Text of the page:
Retail isn’t the only industry where advances in technology have spawned out-of-the-box thinkers creative enough to carve out a unique niche. Research from Nesta and the Creative Industries Council shows that the creative industries are driving economic growth across the UK, with one million new jobs expected to be created between 2013 and 2030. “There are many jobs in the creative industries that didn’t exist 20 years ago,” explains Eliza Easton, principal policy researcher on creative economies at Nesta. “In terms of new sectors, the impact of digital can be seen across the board,especially in areas such as augmented and virtual reality, where we found 1,000 specialist companies making £660million in sales.”
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Deborah Dickinson, associate professor in creative practice at City University London, agrees, citing UK Government statistics that show the creative industries were estimated to be worth £87.4billion in 2015, up 34 percent from 2010. “One of the most fascinating aspects of my job teaching creative industries to undergraduates for the past decade has been the complete change in the type of creative enterprises students move into. Probably the biggest area of job growth and employment opportunities is around digital technologies.”
One place where the impact of the digital revolution is most evident is on online platforms such as Sedition, where you can buy, rent and trade limited-edition digital artworks which are viewed on any connected device or screen.“When we first started Sedition it was an entirely new concept,” recalls director Rory Blain. “Before the digital advent many artists were working on the fringes, waiting for the technology to catch up with the vision they had. For us, it was the big advancement in screen resolution and bandwidth that meant artists were then happy to present their work on a screen.”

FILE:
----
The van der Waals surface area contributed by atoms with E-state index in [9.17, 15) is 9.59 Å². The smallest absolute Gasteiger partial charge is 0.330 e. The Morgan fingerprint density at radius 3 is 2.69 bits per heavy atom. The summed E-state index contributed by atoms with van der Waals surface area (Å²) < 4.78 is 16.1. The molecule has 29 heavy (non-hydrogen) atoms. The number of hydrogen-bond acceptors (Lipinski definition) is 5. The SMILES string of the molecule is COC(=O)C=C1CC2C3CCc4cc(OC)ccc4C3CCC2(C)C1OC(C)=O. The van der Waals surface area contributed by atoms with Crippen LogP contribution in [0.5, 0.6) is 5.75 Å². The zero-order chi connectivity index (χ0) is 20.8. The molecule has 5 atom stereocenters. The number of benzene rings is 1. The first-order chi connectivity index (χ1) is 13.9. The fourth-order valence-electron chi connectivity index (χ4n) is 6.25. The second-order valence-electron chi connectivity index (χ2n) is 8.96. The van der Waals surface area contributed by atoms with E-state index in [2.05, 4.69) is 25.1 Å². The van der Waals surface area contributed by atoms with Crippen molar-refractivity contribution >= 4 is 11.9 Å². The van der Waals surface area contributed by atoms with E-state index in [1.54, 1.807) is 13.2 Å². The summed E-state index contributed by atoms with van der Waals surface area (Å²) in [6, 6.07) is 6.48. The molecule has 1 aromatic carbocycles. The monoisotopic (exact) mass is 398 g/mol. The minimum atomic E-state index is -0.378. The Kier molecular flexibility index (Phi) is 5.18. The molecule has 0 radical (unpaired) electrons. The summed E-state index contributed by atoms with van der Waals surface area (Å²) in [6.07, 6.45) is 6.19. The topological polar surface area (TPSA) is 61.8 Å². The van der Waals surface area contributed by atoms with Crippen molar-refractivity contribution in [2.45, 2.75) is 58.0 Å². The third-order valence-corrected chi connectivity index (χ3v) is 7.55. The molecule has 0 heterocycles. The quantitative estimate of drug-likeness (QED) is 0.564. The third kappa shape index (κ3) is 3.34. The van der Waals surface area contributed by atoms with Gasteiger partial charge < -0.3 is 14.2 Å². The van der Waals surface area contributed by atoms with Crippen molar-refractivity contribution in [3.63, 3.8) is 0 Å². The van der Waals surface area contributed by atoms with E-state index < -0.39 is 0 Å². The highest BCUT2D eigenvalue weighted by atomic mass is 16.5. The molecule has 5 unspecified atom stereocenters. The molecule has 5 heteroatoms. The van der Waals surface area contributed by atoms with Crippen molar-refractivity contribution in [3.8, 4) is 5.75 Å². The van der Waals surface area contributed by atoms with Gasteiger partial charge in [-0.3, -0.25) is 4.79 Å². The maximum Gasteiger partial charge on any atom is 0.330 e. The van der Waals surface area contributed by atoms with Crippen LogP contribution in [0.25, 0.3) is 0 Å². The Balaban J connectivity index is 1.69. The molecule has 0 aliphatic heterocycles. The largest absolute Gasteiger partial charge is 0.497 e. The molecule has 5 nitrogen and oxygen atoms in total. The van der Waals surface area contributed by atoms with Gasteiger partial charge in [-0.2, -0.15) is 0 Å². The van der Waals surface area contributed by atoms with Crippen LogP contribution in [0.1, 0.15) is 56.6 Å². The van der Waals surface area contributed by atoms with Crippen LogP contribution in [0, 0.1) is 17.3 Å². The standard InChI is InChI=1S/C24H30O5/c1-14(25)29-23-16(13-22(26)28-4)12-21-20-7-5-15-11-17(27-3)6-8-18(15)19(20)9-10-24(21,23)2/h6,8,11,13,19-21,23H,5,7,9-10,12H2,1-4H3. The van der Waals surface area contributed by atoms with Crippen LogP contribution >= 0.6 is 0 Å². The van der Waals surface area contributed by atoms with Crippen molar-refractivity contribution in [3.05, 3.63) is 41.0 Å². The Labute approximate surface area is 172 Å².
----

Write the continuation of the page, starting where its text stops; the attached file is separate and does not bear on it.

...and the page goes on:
Take artist Gordon Cheung, whose New Order series of paintings, derived from the Dutch Golden Age and modified using an algorithm, sell on the website. For Cheung, who creates a deliberate ‘glitch’ in the code to distort the image, it’s been a learning curve. “The first time I used the code it took five minutes to make one glitch; I calculated that if I wanted to do 2,000 glitches it would take far too long,” he says. His solution to speed up the process was to ask a friend to create a user-friendly interface. Experimental artist duo Overlap, AKA Michael Denton and Anna McCrickard, also use software programmes to deliberately disrupt their music and moving-image-based artworks, includingLands, an audiovisual series of 40 iterations of the same multilayered electronic landscape (also available on Sedition).